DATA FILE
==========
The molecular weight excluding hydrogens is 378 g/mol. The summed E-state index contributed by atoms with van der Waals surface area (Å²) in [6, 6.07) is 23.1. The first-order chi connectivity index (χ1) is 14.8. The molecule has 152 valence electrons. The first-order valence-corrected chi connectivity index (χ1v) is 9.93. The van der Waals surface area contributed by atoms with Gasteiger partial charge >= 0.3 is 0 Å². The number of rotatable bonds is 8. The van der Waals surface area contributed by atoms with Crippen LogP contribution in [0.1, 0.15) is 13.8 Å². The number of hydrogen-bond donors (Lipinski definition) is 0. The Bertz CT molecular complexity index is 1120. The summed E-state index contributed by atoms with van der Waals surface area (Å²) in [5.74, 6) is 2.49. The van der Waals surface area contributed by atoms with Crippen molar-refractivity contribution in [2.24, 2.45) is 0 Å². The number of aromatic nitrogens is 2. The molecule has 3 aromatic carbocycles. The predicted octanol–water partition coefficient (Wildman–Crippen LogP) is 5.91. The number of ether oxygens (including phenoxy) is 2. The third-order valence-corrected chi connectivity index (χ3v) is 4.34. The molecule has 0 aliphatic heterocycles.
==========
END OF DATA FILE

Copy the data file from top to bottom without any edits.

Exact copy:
The molecular weight excluding hydrogens is 378 g/mol. The summed E-state index contributed by atoms with van der Waals surface area (Å²) in [6, 6.07) is 23.1. The first-order chi connectivity index (χ1) is 14.8. The molecule has 152 valence electrons. The first-order valence-corrected chi connectivity index (χ1v) is 9.93. The van der Waals surface area contributed by atoms with Gasteiger partial charge >= 0.3 is 0 Å². The number of rotatable bonds is 8. The van der Waals surface area contributed by atoms with Crippen LogP contribution in [0.1, 0.15) is 13.8 Å². The number of hydrogen-bond donors (Lipinski definition) is 0. The Bertz CT molecular complexity index is 1120. The summed E-state index contributed by atoms with van der Waals surface area (Å²) in [5.74, 6) is 2.49. The van der Waals surface area contributed by atoms with Crippen molar-refractivity contribution in [2.24, 2.45) is 0 Å². The number of aromatic nitrogens is 2. The molecule has 3 aromatic carbocycles. The predicted octanol–water partition coefficient (Wildman–Crippen LogP) is 5.91. The number of ether oxygens (including phenoxy) is 2. The third-order valence-corrected chi connectivity index (χ3v) is 4.34. The molecule has 0 aliphatic heterocycles.